I say goodbye to my new stranger friend (I never got his name) and continue on my walk. On Dunlap I see two men talking just out of reach of a barking dog. I chat with them for a bit about dog breeds and keep going. Venture Street’s icy walled curves take me all the way back down to the 279 valley. I can tell I would get along with the people who live on Venture Street. Signs on the tight curve read “Slow down, this is a neighborhood, not a racetrack.”
A horned Pegasus skeleton guards the front door of a normal looking house. The sign hanging from his horns tells me his name is Holy Knight.
Down on East Street, I decide I’m going to go under 279 to Summer Hill but I am stopped dead in my tracks when I see the Gribble Street Stairs going up the weedy hillside.
I can’t resist massive sets of stairs so I start up. At the top on Waldorf Street I see the house of my dreams. A large brick Victorian decked with stained glass in small round windows is perched on the hill overlooking 279. I quickly look it up on Zillow and see the interior pictures from when it last sold in 2015. The house was built in 1890 but its condition reveals nothing about its 130+ years. It makes you wonder if there’s a gnarly decomposing picture in its attic.
I find myself on a street lined with more massive Victorians. I’ve walked here before, but I keep going up. I never like to double back unless absolutely necessary. I also know that I am approaching the highest elevation in Pittsburgh which is at the Brashear Reservoir. You can tell which hill it is from most vantage points in the city because of the massive antennae that sit on top.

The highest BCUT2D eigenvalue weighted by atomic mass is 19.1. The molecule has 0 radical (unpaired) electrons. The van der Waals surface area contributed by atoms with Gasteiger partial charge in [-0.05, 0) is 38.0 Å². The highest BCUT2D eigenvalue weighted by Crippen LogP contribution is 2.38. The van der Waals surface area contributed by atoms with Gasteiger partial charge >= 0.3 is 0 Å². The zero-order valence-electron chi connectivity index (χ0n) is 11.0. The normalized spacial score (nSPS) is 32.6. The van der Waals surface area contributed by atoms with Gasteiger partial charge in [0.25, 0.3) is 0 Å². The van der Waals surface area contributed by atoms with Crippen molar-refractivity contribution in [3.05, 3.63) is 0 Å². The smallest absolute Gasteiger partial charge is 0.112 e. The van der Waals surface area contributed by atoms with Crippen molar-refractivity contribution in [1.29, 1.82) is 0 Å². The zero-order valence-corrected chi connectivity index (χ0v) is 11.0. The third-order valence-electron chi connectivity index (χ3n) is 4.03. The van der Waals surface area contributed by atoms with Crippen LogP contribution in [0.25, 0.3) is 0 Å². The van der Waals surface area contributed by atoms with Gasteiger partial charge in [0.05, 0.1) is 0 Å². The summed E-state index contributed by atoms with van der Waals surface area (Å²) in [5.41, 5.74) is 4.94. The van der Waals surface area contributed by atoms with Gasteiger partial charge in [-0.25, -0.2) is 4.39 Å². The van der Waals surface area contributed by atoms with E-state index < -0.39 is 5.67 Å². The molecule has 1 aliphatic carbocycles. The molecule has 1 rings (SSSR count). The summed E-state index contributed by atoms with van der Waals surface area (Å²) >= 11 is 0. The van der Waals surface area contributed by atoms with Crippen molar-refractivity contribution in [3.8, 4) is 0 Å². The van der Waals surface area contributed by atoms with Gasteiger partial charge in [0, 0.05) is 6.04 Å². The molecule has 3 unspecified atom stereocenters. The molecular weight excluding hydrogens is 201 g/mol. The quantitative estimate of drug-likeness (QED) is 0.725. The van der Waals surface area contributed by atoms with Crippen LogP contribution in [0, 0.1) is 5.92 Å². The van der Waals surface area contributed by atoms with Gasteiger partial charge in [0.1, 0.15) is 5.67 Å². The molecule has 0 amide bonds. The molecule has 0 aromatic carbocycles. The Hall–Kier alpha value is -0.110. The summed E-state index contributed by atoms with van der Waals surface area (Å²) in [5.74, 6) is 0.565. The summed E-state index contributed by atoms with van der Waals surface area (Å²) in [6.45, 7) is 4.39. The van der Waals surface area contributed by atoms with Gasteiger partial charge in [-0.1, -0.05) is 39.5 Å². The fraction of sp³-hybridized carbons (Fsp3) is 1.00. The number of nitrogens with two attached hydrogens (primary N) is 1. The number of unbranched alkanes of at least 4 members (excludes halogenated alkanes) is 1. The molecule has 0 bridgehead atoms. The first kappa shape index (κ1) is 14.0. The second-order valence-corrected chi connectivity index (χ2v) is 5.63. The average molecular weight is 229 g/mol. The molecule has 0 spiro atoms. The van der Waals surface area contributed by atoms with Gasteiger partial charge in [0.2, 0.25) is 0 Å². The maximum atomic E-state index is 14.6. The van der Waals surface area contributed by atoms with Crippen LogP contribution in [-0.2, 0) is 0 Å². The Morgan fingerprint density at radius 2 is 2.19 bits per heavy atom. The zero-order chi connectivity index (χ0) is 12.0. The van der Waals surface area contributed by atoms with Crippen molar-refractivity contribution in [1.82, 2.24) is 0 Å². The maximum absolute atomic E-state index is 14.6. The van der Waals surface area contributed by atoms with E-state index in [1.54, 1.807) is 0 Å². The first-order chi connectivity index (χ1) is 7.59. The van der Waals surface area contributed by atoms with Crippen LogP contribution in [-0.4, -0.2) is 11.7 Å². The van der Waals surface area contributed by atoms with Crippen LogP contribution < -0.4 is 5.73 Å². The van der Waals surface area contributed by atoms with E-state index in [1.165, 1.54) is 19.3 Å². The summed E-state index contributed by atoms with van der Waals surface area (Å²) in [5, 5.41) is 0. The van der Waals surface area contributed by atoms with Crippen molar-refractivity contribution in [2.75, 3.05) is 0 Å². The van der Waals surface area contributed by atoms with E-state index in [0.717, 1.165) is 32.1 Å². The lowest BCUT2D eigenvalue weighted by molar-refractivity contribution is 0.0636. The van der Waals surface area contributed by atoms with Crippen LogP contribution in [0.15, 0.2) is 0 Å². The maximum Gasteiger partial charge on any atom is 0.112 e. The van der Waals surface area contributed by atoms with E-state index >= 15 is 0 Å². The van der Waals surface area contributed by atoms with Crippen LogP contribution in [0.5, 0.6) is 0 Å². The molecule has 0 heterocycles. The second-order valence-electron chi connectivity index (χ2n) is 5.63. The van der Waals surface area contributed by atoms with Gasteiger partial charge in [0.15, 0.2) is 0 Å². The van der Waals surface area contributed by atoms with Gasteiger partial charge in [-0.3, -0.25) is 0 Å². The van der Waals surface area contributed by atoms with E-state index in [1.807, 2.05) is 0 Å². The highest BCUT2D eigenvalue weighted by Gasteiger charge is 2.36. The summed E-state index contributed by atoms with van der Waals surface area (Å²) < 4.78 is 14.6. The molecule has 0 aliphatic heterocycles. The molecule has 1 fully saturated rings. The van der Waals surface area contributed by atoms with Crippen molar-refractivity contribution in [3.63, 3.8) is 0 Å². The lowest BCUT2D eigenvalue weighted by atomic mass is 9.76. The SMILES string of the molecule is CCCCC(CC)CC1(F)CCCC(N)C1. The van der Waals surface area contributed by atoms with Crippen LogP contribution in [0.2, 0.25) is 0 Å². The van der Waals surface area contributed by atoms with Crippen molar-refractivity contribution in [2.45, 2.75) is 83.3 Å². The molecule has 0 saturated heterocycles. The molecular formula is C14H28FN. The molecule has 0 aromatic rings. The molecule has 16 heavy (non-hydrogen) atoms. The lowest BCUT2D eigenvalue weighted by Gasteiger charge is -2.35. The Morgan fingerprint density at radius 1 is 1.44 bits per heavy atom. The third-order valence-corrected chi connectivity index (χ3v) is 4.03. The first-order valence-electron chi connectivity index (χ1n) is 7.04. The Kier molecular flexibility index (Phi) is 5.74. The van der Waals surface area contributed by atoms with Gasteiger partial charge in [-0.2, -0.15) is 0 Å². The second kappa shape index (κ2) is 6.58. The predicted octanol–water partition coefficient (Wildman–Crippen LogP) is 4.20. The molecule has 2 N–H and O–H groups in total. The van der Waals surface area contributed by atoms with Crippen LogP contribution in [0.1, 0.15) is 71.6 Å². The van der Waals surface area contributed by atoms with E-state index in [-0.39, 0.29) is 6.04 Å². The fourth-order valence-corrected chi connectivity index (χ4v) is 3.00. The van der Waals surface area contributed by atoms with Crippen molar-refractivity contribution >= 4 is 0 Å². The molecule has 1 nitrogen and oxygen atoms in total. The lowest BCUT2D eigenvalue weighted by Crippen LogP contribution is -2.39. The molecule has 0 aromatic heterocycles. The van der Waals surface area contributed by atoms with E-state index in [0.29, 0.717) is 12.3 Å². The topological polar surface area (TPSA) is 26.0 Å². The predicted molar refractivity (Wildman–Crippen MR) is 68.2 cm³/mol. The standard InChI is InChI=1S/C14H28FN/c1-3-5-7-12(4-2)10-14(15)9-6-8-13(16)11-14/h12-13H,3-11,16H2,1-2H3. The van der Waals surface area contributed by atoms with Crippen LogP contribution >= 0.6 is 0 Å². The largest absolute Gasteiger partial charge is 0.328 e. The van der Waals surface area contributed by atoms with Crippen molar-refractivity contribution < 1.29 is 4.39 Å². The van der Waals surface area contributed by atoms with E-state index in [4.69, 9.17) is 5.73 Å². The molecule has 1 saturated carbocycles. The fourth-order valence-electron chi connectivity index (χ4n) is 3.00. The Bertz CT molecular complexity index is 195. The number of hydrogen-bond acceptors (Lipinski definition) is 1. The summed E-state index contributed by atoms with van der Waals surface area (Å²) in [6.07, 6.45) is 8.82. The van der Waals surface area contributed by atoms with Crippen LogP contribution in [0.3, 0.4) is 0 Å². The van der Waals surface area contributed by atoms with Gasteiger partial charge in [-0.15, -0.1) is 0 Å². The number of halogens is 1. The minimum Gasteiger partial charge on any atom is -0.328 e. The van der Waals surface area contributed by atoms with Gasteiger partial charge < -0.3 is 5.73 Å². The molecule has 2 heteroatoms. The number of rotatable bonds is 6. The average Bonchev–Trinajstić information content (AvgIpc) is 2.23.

Near the KDKA antennae, I see a dead squirrel hanging from a tree.
It appears dried out like leather and I wonder if a hawk dropped it there. Or maybe curious antennae climbing squirrel + electricity = Kentucky fried varmint. I continue walking and soon find a short trail through the woods that leads up to the Brashear Parklet and baseball field.
I see that there is a higher part of this hill but, it’s surrounded by chain link fence. Even so, the views from the small parking lot show downtown, the Cathedral of Learning, the Observatory, and the tall apartment buildings on Mt. Washington.
I really want to be the on the highest point, so I get back on streets to try and find a way up via a back road. On my way, I see an old Catholic School and Rectory on Franklin Road. On the side entrance of the old school building, a graffiti style sign reads “FIASCO.”
I walk around the side of the school and see that the basement classroom still has student desks lined up for a lesson. I am officially nebby. In the stairwell going up from the basement classroom I can see a large beehive hanging on the inside of the window.